For nonprofits that have become accustomed to austere federal spending plans, the 2013 budget that President Obama unveiled this week offers no big surprises.
With a few exceptions, the $3.8-trillion blueprint proposes no drastic cuts to social programs. But it proposes few big increases either, despite what nonprofit leaders say is a growing need for services to help people recover from the economic downturn.
In a sign of how the political and economic climate has changed, some nonprofit leaders welcomed proposals that would simply preserve current spending levels as good news.
“These are challenging times and level funding is quite frankly okay,” says Chris Krehmeyer, president of Beyond Housing, a group that helps low-income families in St. Louis rent or buy housing.
President Obama proposed flat budgets for two programs that benefit Mr. Krehmeyer’s group—Community Development Block Grants (about $3-billion) and the HOME Investments Partnership Program ($1-billion), both of which provide money to states and cities for housing projects.
But he says those programs faced steep cuts in the 2012 budget, so “holding the line” was an improvement.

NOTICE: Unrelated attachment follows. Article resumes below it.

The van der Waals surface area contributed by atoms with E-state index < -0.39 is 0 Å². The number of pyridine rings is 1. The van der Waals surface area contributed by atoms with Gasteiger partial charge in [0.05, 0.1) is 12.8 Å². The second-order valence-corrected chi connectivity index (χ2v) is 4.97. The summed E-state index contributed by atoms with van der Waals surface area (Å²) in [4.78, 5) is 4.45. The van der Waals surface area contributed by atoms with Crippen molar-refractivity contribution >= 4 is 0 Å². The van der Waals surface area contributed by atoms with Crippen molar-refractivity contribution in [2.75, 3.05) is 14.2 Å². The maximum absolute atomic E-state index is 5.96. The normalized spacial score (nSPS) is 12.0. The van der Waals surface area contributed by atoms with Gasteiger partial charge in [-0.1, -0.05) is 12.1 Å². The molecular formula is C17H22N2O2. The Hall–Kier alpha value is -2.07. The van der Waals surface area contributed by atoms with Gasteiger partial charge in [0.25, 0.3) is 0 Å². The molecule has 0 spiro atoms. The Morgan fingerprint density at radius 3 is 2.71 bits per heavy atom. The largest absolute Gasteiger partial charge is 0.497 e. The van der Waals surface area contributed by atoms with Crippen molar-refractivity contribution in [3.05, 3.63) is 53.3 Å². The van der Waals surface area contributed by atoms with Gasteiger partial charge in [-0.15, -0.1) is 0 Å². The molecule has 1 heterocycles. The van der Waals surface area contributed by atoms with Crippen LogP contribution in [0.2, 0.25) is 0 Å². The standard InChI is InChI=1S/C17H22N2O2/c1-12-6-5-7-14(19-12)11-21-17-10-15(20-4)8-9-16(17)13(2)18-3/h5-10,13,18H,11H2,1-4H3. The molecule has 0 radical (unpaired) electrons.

James Horney, vice president for federal fiscal policy at the Center on Budget and Policy Priorities, a liberal think tank, holds a similar view about Mr. Obama’s proposals to preserve the safety net.
His center believes programs like Medicaid, rental subsidies, and Temporary Assistance for Needy Families need to be strengthened, especially given rising poverty levels, in ways that Mr. Obama did not propose.
But, he says, “The reality is, given the fiscal and political situation, that’s not realistic.”
That “reality” comes in the form of House Republicans, who have pushed for deep spending cuts, and the Republican presidential candidates, who have all vowed to sharply reduce the size of government.
Republicans and conservative advocacy groups have blasted Mr. Obama’s budget, which calls for cuts in some areas but new spending in others, including education and transportation, while seeking higher taxes on the wealthy—an approach they said would add to the country’s budget deficit and dampen investment.